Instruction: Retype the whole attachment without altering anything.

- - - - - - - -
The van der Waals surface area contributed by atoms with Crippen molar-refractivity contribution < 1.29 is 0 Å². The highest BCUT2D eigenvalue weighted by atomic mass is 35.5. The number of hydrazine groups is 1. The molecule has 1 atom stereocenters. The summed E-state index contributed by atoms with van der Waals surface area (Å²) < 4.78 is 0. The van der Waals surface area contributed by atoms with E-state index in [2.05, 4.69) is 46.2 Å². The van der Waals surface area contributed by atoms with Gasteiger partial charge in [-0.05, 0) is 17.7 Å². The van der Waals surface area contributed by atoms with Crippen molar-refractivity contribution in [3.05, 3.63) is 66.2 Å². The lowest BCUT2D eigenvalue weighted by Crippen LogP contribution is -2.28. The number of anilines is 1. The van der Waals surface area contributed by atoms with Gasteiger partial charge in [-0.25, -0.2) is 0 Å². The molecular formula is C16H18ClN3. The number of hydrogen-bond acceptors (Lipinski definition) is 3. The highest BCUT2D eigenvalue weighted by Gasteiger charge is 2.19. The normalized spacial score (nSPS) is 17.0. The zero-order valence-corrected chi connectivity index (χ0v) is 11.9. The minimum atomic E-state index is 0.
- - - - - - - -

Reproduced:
The van der Waals surface area contributed by atoms with Crippen molar-refractivity contribution < 1.29 is 0 Å². The highest BCUT2D eigenvalue weighted by atomic mass is 35.5. The number of hydrazine groups is 1. The molecule has 1 atom stereocenters. The summed E-state index contributed by atoms with van der Waals surface area (Å²) < 4.78 is 0. The van der Waals surface area contributed by atoms with E-state index in [2.05, 4.69) is 46.2 Å². The van der Waals surface area contributed by atoms with Gasteiger partial charge in [-0.05, 0) is 17.7 Å². The van der Waals surface area contributed by atoms with Crippen molar-refractivity contribution in [3.05, 3.63) is 66.2 Å². The lowest BCUT2D eigenvalue weighted by Crippen LogP contribution is -2.28. The number of anilines is 1. The van der Waals surface area contributed by atoms with Gasteiger partial charge in [-0.25, -0.2) is 0 Å². The molecular formula is C16H18ClN3. The number of hydrogen-bond acceptors (Lipinski definition) is 3. The highest BCUT2D eigenvalue weighted by Gasteiger charge is 2.19. The normalized spacial score (nSPS) is 17.0. The zero-order valence-corrected chi connectivity index (χ0v) is 11.9. The minimum atomic E-state index is 0.